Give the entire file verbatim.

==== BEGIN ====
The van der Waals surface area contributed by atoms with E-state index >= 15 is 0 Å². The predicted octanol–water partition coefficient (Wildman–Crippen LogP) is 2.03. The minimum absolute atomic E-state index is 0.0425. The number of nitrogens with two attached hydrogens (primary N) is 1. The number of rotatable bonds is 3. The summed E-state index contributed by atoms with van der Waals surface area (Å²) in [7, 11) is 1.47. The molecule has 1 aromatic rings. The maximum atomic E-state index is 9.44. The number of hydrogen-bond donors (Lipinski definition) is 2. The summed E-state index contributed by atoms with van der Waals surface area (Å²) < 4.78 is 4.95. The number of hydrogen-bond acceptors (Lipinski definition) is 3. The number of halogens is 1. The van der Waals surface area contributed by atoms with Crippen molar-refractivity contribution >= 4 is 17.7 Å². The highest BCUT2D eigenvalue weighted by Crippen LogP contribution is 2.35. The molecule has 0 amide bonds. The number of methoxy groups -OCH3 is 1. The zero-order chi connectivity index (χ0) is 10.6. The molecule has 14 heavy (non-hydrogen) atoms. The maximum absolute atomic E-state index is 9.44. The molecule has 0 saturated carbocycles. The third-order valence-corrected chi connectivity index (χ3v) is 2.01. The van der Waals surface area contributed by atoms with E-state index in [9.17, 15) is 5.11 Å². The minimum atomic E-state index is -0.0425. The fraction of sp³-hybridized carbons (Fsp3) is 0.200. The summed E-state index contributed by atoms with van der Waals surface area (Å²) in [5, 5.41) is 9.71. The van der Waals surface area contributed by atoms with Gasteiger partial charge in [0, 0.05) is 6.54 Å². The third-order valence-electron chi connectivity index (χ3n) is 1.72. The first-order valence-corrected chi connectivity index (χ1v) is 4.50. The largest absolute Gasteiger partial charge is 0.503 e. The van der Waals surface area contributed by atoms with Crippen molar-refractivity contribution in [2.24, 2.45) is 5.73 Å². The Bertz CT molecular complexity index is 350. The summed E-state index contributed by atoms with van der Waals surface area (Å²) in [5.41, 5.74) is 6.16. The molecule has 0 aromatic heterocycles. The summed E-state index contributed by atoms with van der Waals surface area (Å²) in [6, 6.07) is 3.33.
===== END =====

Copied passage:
The van der Waals surface area contributed by atoms with E-state index >= 15 is 0 Å². The predicted octanol–water partition coefficient (Wildman–Crippen LogP) is 2.03. The minimum absolute atomic E-state index is 0.0425. The number of nitrogens with two attached hydrogens (primary N) is 1. The number of rotatable bonds is 3. The summed E-state index contributed by atoms with van der Waals surface area (Å²) in [7, 11) is 1.47. The molecule has 1 aromatic rings. The maximum atomic E-state index is 9.44. The number of hydrogen-bond donors (Lipinski definition) is 2. The summed E-state index contributed by atoms with van der Waals surface area (Å²) < 4.78 is 4.95. The number of hydrogen-bond acceptors (Lipinski definition) is 3. The number of halogens is 1. The van der Waals surface area contributed by atoms with Crippen molar-refractivity contribution >= 4 is 17.7 Å². The highest BCUT2D eigenvalue weighted by Crippen LogP contribution is 2.35. The molecule has 0 amide bonds. The number of methoxy groups -OCH3 is 1. The zero-order chi connectivity index (χ0) is 10.6. The molecule has 14 heavy (non-hydrogen) atoms. The maximum absolute atomic E-state index is 9.44. The molecule has 0 saturated carbocycles. The third-order valence-corrected chi connectivity index (χ3v) is 2.01. The van der Waals surface area contributed by atoms with E-state index in [9.17, 15) is 5.11 Å². The minimum atomic E-state index is -0.0425. The fraction of sp³-hybridized carbons (Fsp3) is 0.200. The summed E-state index contributed by atoms with van der Waals surface area (Å²) in [5, 5.41) is 9.71. The van der Waals surface area contributed by atoms with Gasteiger partial charge in [0, 0.05) is 6.54 Å². The third-order valence-electron chi connectivity index (χ3n) is 1.72. The first-order valence-corrected chi connectivity index (χ1v) is 4.50. The largest absolute Gasteiger partial charge is 0.503 e. The van der Waals surface area contributed by atoms with Crippen molar-refractivity contribution in [2.24, 2.45) is 5.73 Å². The Bertz CT molecular complexity index is 350. The summed E-state index contributed by atoms with van der Waals surface area (Å²) in [5.41, 5.74) is 6.16. The molecule has 0 aromatic heterocycles. The summed E-state index contributed by atoms with van der Waals surface area (Å²) in [6, 6.07) is 3.33.